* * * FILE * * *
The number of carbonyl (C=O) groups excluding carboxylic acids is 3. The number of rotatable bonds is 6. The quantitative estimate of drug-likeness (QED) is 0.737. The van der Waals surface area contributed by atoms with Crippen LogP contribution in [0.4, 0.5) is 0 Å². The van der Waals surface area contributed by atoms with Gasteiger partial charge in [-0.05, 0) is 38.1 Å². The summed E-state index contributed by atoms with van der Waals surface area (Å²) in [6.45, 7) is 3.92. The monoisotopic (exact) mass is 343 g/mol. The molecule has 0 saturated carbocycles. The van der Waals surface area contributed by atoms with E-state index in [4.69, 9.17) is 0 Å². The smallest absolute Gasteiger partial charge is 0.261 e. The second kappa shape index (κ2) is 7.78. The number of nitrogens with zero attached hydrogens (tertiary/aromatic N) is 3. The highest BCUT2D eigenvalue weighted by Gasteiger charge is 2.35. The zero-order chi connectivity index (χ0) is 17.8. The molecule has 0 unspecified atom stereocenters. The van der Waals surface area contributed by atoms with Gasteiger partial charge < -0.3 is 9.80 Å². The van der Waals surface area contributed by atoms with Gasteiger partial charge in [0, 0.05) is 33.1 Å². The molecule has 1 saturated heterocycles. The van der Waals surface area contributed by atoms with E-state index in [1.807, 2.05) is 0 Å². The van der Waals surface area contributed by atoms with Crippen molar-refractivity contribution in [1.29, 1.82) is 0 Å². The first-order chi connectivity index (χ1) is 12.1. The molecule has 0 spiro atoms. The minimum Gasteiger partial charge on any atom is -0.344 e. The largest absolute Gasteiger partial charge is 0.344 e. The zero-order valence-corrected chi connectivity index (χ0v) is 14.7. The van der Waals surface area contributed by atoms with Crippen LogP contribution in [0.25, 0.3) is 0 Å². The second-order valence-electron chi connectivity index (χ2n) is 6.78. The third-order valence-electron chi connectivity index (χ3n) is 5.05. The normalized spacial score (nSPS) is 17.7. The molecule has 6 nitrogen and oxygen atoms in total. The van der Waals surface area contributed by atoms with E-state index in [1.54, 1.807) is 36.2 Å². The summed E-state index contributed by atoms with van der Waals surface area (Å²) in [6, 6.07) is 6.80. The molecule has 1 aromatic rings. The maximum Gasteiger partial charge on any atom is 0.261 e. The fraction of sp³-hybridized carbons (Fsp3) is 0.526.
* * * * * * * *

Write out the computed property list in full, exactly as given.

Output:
The number of carbonyl (C=O) groups excluding carboxylic acids is 3. The number of rotatable bonds is 6. The quantitative estimate of drug-likeness (QED) is 0.737. The van der Waals surface area contributed by atoms with Crippen LogP contribution in [0.4, 0.5) is 0 Å². The van der Waals surface area contributed by atoms with Gasteiger partial charge in [-0.05, 0) is 38.1 Å². The summed E-state index contributed by atoms with van der Waals surface area (Å²) in [6.45, 7) is 3.92. The monoisotopic (exact) mass is 343 g/mol. The molecule has 0 saturated carbocycles. The van der Waals surface area contributed by atoms with E-state index in [4.69, 9.17) is 0 Å². The smallest absolute Gasteiger partial charge is 0.261 e. The second kappa shape index (κ2) is 7.78. The number of nitrogens with zero attached hydrogens (tertiary/aromatic N) is 3. The highest BCUT2D eigenvalue weighted by Gasteiger charge is 2.35. The zero-order chi connectivity index (χ0) is 17.8. The molecule has 0 unspecified atom stereocenters. The van der Waals surface area contributed by atoms with Gasteiger partial charge < -0.3 is 9.80 Å². The van der Waals surface area contributed by atoms with Gasteiger partial charge in [0, 0.05) is 33.1 Å². The molecule has 1 saturated heterocycles. The van der Waals surface area contributed by atoms with E-state index in [1.807, 2.05) is 0 Å². The van der Waals surface area contributed by atoms with Crippen molar-refractivity contribution in [1.29, 1.82) is 0 Å². The first-order chi connectivity index (χ1) is 12.1. The molecule has 0 spiro atoms. The minimum Gasteiger partial charge on any atom is -0.344 e. The largest absolute Gasteiger partial charge is 0.344 e. The zero-order valence-corrected chi connectivity index (χ0v) is 14.7. The van der Waals surface area contributed by atoms with Crippen LogP contribution in [0.25, 0.3) is 0 Å². The second-order valence-electron chi connectivity index (χ2n) is 6.78. The third-order valence-electron chi connectivity index (χ3n) is 5.05. The normalized spacial score (nSPS) is 17.7. The molecule has 6 nitrogen and oxygen atoms in total. The van der Waals surface area contributed by atoms with E-state index in [1.54, 1.807) is 36.2 Å². The summed E-state index contributed by atoms with van der Waals surface area (Å²) in [6, 6.07) is 6.80. The molecule has 1 aromatic rings. The maximum Gasteiger partial charge on any atom is 0.261 e. The fraction of sp³-hybridized carbons (Fsp3) is 0.526.